It has to be. I think the good thing is, and again, at varying speeds here, certain companies like Eskom now have got a great leadership at the very top end in place. SAA similarly so. It’s going to start to happen across many other of these SOEs, more to come there but it’s a great start when you’ve got great people and SA has lots of great people in the right positions. So, we’re getting there but, as you said, these financial challenges are significant but with the right people we’ll fix it. I think, and I go back to say, what could we do, short to medium term, to drive growth, and I’ll talk about that shortly? How do we get beyond these very sluggish figures of decimal points of 1% or 2%, which is really not going to move the needle in any way at all I think one of the things we could do is really start to liberalise, to break up, to privatise SOEs? Expose them to the competition they require. Force change and, ultimately, drive productivity and that’s what we need] to see happen. The way these incredibly dominant SOCs have squeezed out private capital in recent years. From Transnet and infrastructure, to Eskom and power, and many others has been incredibly damaging for the SA economy.

But there is still a developmental state ideal.

That means nothing. You can’t have a developmental state, we need to move away from these hollow phrases.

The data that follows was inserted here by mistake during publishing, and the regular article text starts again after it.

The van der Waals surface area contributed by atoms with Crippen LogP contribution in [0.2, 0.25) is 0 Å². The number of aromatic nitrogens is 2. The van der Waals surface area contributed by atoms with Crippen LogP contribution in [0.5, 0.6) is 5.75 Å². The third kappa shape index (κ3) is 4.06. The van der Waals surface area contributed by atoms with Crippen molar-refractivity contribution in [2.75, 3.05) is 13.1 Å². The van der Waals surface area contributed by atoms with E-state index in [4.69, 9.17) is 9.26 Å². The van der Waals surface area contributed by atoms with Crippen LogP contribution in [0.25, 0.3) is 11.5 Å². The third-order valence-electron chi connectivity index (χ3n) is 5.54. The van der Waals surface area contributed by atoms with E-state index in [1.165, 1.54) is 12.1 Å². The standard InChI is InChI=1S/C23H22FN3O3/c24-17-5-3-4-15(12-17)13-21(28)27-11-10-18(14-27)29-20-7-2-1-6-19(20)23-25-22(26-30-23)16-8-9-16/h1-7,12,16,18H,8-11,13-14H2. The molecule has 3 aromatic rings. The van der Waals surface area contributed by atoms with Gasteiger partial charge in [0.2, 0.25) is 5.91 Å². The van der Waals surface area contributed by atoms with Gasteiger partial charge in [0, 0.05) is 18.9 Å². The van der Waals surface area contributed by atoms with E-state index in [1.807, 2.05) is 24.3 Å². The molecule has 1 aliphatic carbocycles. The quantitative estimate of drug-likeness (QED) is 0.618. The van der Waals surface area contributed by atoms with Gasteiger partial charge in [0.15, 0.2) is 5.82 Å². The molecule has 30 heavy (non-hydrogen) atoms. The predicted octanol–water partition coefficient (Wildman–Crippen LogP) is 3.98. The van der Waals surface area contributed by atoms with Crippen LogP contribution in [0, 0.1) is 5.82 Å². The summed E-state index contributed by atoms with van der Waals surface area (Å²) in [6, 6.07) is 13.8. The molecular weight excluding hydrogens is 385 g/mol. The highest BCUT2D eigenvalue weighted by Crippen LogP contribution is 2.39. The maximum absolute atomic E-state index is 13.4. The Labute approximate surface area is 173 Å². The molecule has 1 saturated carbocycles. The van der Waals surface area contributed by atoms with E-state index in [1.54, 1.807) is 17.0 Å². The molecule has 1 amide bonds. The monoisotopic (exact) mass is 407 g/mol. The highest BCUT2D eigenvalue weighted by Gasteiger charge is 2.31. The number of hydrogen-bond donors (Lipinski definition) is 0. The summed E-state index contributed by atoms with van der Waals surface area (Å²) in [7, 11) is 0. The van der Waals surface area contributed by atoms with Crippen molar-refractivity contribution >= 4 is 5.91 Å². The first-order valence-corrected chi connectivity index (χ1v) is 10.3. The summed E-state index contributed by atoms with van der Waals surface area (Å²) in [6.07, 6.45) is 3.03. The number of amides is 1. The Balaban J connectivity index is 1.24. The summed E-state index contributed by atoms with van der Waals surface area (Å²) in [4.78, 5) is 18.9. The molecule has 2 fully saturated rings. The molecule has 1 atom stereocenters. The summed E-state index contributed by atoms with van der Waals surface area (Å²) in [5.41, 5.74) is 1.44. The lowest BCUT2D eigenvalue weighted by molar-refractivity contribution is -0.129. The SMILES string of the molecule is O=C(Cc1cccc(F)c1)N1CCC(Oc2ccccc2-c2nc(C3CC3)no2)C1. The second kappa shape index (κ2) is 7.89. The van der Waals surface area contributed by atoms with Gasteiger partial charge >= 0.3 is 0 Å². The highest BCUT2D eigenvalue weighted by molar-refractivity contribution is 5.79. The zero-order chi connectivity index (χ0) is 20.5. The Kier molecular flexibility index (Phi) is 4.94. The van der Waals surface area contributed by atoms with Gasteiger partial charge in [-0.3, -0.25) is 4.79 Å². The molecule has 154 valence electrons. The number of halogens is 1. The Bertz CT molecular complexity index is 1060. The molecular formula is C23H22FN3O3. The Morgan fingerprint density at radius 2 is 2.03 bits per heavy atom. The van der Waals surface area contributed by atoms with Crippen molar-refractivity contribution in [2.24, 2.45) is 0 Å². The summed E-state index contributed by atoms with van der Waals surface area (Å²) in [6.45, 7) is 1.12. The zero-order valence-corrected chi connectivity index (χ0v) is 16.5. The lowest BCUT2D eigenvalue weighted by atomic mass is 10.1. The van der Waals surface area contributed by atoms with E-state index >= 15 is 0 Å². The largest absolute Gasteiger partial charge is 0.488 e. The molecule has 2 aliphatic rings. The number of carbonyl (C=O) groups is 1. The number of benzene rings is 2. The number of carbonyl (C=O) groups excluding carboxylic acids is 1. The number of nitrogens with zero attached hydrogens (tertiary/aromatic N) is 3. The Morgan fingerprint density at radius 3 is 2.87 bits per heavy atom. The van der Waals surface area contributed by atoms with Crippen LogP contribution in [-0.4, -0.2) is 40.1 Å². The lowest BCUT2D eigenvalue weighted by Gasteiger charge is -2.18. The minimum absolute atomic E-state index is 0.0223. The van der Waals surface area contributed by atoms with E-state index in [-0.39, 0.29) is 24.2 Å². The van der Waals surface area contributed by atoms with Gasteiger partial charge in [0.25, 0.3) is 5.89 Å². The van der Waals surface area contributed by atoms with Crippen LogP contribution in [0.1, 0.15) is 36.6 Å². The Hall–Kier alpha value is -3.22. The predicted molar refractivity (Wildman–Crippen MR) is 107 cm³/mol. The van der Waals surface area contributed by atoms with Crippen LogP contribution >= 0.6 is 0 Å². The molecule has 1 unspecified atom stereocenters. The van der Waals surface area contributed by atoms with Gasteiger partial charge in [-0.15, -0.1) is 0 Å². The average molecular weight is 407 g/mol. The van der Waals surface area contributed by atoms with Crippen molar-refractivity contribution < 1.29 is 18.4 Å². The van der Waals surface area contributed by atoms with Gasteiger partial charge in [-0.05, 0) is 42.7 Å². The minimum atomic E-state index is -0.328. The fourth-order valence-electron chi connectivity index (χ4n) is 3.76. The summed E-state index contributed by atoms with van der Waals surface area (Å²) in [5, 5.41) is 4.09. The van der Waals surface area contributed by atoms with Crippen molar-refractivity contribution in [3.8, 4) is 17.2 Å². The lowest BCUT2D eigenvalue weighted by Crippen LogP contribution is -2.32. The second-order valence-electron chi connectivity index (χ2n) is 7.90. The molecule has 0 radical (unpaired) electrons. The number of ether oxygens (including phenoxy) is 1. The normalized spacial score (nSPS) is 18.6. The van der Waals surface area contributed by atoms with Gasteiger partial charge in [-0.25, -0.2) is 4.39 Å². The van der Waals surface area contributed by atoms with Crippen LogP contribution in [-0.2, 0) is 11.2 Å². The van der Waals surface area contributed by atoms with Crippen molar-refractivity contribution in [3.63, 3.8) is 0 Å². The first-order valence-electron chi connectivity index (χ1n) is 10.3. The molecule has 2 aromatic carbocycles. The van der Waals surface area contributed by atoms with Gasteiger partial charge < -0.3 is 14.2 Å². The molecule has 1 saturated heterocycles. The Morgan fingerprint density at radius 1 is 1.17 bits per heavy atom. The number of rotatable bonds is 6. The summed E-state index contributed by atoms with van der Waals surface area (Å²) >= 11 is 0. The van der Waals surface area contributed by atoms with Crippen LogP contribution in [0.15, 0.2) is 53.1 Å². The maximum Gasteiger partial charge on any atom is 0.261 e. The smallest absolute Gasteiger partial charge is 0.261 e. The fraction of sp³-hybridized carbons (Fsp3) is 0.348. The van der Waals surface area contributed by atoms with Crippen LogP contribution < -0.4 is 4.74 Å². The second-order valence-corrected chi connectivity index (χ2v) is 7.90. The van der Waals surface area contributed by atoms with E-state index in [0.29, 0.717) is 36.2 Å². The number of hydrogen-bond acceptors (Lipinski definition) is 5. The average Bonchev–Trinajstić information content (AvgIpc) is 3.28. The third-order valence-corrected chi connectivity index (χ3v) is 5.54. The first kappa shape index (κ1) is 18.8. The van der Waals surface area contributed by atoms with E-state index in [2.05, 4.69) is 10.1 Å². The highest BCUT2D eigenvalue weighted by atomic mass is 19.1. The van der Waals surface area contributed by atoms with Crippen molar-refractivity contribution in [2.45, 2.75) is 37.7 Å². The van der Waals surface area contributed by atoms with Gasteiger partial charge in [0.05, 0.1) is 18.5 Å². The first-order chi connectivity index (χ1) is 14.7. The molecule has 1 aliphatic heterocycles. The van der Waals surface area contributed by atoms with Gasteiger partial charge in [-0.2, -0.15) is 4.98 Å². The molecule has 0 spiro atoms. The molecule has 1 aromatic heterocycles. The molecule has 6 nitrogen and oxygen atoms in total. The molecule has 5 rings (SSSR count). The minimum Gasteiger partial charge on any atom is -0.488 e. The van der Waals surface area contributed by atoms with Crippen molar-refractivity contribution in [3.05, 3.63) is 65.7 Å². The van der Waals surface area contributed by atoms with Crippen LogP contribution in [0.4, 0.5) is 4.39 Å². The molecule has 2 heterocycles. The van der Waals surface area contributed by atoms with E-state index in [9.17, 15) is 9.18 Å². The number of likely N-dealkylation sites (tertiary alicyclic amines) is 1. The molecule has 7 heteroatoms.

If it doesn’t develop.

Developmental state – what does that mean? It’s a euphemism for state control I’m afraid. If you go back to the origins developmental state, it came around leading up to Polokwane in December 2007. This was a developmental state was that it was effectively an ideological response to Mbeki’s more market oriented approach and partial privatisation. Think in the likes of Telkom, at the time. That could have happened to many of these other companies but it didn’t, and developmental state was conceptualised by the likes of the SACP, amongst other so-called self-promoting intellectuals, who use this developmental state concept. This was a period in December 2007, SA economy was growing at 5.4% in 2007. The developmental state, I’m afraid has taken us down to decimal points, or below.

Over the past decade or so, as SA and China have grown every closer. I’ve regularly tapped into Martyn’s knowledge to get a better understanding of what the overtures from the middle kingdom would mean for the beloved country, especially as the ANC has often praised China and held it up as a role model for its off-stated development state policies. Martyn says, ‘talk is cheap,’ and in this case, there simply isn’t any money to buy the whisky.

I spent a lot of my formative years in Asia all over, from Singapore, in the South, to Korea, in the North, and a lot in the various cities and provinces in China. Being in Asia in all those years, the go-go years of the 90s, and early 2000s – even China today, you see what is possible with market driven functional, highly functional, highly technocratic states, with a very pragmatic approach to economic policy and that’s what possible. It’s called, literally, creating middle class driven societies from poverty in the space of a generation to the generation thereafter.

But there are many within the ANC who say, ‘look at China it’s a communist party, it’s a developmental state – that’s the model we need to follow.’ From what I’ve just heard from you now, and you’re sitting with your arms folded and it doesn’t seem to make sense in your mind.

Flag map of the People’s Republic of China